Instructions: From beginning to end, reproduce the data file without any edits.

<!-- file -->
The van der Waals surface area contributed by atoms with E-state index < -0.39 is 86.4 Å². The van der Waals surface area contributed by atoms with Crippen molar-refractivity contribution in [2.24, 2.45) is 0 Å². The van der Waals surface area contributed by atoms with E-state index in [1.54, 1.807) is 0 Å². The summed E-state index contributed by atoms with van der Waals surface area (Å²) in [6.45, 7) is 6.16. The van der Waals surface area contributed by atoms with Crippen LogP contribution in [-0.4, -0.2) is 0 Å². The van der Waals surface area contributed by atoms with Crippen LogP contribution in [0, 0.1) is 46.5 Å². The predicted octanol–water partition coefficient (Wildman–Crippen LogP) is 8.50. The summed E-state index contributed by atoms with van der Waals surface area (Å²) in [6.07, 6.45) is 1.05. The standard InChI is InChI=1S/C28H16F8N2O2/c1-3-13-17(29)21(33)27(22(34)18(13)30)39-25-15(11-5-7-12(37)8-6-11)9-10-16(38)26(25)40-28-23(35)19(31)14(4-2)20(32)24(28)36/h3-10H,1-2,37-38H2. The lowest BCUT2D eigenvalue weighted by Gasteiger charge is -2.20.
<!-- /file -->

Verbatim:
The van der Waals surface area contributed by atoms with E-state index < -0.39 is 86.4 Å². The van der Waals surface area contributed by atoms with Crippen molar-refractivity contribution in [2.24, 2.45) is 0 Å². The van der Waals surface area contributed by atoms with E-state index in [1.54, 1.807) is 0 Å². The summed E-state index contributed by atoms with van der Waals surface area (Å²) in [6.45, 7) is 6.16. The van der Waals surface area contributed by atoms with Crippen LogP contribution in [-0.4, -0.2) is 0 Å². The van der Waals surface area contributed by atoms with Crippen LogP contribution in [0, 0.1) is 46.5 Å². The predicted octanol–water partition coefficient (Wildman–Crippen LogP) is 8.50. The summed E-state index contributed by atoms with van der Waals surface area (Å²) in [6.07, 6.45) is 1.05. The standard InChI is InChI=1S/C28H16F8N2O2/c1-3-13-17(29)21(33)27(22(34)18(13)30)39-25-15(11-5-7-12(37)8-6-11)9-10-16(38)26(25)40-28-23(35)19(31)14(4-2)20(32)24(28)36/h3-10H,1-2,37-38H2. The lowest BCUT2D eigenvalue weighted by Gasteiger charge is -2.20.